1. Do you have a primary diagnosis, if so, what is it?
A: I am diagnosed with cystic fibrosis. Within cystic fibrosis there are different mutations. Mine is the double delta 508 mutation.
2. How long did it take you to get diagnosed?
A: It took me a couple months to get diagnosed. My mom was concerned when I was born because all I did was cry. After a while she took me back to the doctors and after a bunch of tests, the results showed I had cystic fibrosis. I was diagnosed around 2 months old.
3. How did you feel when you were first diagnosed? (ex: relieved, upset, numb?) What was the first thing you did?
A: Since I was so young when I was diagnosed, I can’t really remember how I felt.
4. What advice would you give to someone who is chronically ill but undiagnosed?
A: I would tell them to definitely try to get diagnosed. Without knowing what is wrong, there is no way to get better. Once you know what’s wrong, the doctors can start helping you treat your case and set you on the right path.
5. Has your chronic illness changed your perspective, and if so, how?
A: My illness has definitely opened my eyes to how important life is. Some days I take things for granted. When I’m not feeling my best, it is a reminder to take a step back and look at how good my life is even with my illness. I can still go to work, come home and ninja train, go rock climbing, and do mostly whatever I want to. A lot of people with cystic fibrosis can’t do these things. I feel so privileged to be able to live the life I have now.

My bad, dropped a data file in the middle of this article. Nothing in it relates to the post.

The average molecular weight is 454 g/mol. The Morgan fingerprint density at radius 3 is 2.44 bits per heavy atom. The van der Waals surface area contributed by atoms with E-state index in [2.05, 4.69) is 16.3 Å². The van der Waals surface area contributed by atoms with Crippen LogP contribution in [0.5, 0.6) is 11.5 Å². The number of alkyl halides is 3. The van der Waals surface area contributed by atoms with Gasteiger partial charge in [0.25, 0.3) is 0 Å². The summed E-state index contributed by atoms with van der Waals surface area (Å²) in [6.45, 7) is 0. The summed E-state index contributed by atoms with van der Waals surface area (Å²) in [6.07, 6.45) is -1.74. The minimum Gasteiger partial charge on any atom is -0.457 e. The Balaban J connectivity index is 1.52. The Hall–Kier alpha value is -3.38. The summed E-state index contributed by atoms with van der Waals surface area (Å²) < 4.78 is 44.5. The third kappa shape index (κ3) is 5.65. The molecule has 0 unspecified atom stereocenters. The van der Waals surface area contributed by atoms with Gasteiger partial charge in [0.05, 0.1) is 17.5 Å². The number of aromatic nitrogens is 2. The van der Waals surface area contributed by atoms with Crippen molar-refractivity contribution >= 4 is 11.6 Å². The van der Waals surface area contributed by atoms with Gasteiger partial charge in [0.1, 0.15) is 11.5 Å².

6. What moment are you most proud of in your chronic illness journey thus far?
A: This is a hard question because I’m proud of so much in my life. My biggest is getting married to my high school sweetheart and now, getting ready to have our first baby boy. This is huge because when I was born people with cystic fibrosis only had a life expectancy of a couple years. Also, males with CF have about a 1% chance of having children naturally. With the help of IVF and a lot of praying, we will be welcoming our baby boy this August.
7. What was your hardest (or lowest) moment, mentally and/or physically, that you’ve been through on your journey?
A: My lowest day was when I had my worst lung infection ever about a year ago. I never had an infection so bad to the point of needing a PICC line to help out with antibiotics. My lung function dropped significantly and I needed to be hospitalized and on extra medication for several weeks.
8. What or who has helped you the most during the lowest days?
A: Hands down it has to be my wife. She has always been there for me no matter what. I got hospitalized on her birthday and she spent her day and night by my side helping me through the picc line and intensive breathing treatments. Outside of the hospital, she always pushes me through my ninja workouts and trying to better myself both physically and mentally.
9. If you had any words of advice for someone struggling with a similar diagnosis, what would they be?
A: The biggest thing I can tell them is don’t give up or give in. Try to get up and get active. Being active is the main reason I can stay healthy. It doesn’t matter how big or little your workouts are, it only matters that you are trying to better yourself. You will see that when you start trying to better yourself, your health will start improving.
10. What would you like the world to know about life as a chronic illness patient?
A: It definitely isn’t as easy as I make it look. I’m very lucky to have my illness under control for the time being. It takes a lot of time for breathing treatments and a lot of pills. On average, I take 30 plus pills a day and have to do multiple hours of breathing treatments. There are some days I just want to lay down and throw in the towel, but then I realize I have a son on the way and I can’t give up. I wish people could understand how much work it takes just so we can live a normal life that most healthy people take for granted. Even though you may have a chronic illness, don’t let it define you.
By Branden | @cystic_ninja